Participating in ERGs presents employees from underrepresented groups as well as allies to come together to increase mutual understanding and achieve common goals. It creates a safe space that acknowledges the diverse identities and needs of groups that have not received the same representation and privilege as other employees. Here, each individual is able to highlight and build upon their strengths while receiving the support they need to improve their skill sets. At the same time, allies have the chance to learn and build relationships.
One of the best ways to get your employees to commit to your company is to make sure they feel connected with the company culture. ERGs make space for employees to reach out to other members and feel a sense of belonging. According to a study by the Society for Human Resource Management, 90% of the companies surveyed found that ERGs created ease and comfort for new hires. This tool in the onboarding process can positively affect retention if new hires feel supported.
Increased engagement leads to higher productivity and overall higher quality work because employees feel like they are part of a team or greater cause. Furthermore, active ERGs show that the company cares about each employee’s safety and well-being within the company and beyond. It is a way to demonstrate the company’s commitment to its employees. When employees know that the company has their back, they will have the company’s back too.
Additionally, as the pandemic continues, companies try to balance a variety of work schedules taking place in person or remotely. ERGs present an opportunity to connect with employees whether they decide to stay present at the company’s physical location or tackle their workload from home. It can be challenging to make sure everyone feels connected to the team over Zoom, but ERGs focus on building community no matter your employee’s physical location.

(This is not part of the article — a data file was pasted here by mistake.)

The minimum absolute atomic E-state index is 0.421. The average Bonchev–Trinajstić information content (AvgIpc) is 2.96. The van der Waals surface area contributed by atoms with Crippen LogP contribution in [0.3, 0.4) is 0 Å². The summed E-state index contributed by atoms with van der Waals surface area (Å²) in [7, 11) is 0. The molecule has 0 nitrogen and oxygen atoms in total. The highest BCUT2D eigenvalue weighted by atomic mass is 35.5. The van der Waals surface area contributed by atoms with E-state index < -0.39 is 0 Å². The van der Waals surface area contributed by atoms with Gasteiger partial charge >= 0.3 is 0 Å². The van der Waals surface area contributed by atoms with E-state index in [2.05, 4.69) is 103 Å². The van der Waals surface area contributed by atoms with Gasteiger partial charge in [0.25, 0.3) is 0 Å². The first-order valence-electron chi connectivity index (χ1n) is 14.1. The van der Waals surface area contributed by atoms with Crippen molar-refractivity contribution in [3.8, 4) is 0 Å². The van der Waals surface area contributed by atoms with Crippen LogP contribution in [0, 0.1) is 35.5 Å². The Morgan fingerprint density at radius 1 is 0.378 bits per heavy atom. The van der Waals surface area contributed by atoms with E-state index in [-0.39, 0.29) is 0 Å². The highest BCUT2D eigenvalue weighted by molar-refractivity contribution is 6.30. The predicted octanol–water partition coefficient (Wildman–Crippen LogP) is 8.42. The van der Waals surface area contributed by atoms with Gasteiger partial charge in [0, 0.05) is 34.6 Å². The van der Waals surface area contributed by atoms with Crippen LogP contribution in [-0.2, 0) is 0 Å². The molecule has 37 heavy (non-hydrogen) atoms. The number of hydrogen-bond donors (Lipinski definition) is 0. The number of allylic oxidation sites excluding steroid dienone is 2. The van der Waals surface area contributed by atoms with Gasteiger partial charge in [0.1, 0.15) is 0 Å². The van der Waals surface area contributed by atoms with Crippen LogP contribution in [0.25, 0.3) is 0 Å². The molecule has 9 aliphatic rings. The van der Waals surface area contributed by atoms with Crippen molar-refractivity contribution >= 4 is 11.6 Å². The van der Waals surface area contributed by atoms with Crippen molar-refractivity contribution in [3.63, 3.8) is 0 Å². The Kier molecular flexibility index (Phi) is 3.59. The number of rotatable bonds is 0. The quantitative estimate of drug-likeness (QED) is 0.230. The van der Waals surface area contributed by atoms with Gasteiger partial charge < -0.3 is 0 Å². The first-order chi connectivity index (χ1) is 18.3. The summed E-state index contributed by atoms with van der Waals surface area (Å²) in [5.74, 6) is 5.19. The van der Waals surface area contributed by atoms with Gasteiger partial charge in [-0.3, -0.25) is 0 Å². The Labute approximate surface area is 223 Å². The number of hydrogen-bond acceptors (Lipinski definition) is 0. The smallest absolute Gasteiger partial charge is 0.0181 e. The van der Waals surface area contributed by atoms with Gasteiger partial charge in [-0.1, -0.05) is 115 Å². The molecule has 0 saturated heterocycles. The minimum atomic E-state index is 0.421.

Amplifying underrepresented voices is often a priority of ERGs that serves the company in meaningful ways. The New York Times stated that just 4% of 3000 publicly traded companies were African-American employees. In order to open the floor to new voices, ERGs have become a place for leaders to listen to those who have either not had the opportunity to voice their ideas and concerns or have not been heard in the past.
ERGs are essential to successful DEI initiatives because they help to address the problems they see in the workforce. ERGs create a forum for employees to voice their concerns and be heard by the company. Furthermore, it makes room for new ideas and innovation that can help boost performance and creativity.
The important thing to remember about setting up an employee resource group for your company is that you have to start somewhere. Your ERGs must grow and change over time to adjust to your employee’s needs and goals. Here are a few things to take into account when starting an employee resource group at your company.
It is important to identify your group’s intention from the start. Without a mission statement, your group won’t have a direction or goal to pursue. Without direction, it is all too easy for a group to flare and fizzle out before it can achieve anything. For this reason, it is vital to assess the needs of the group and articulate your mission early. Of course, your mission may evolve over time. However, without any idea of the group’s values, members may have different expectations of the group and end up disappointed.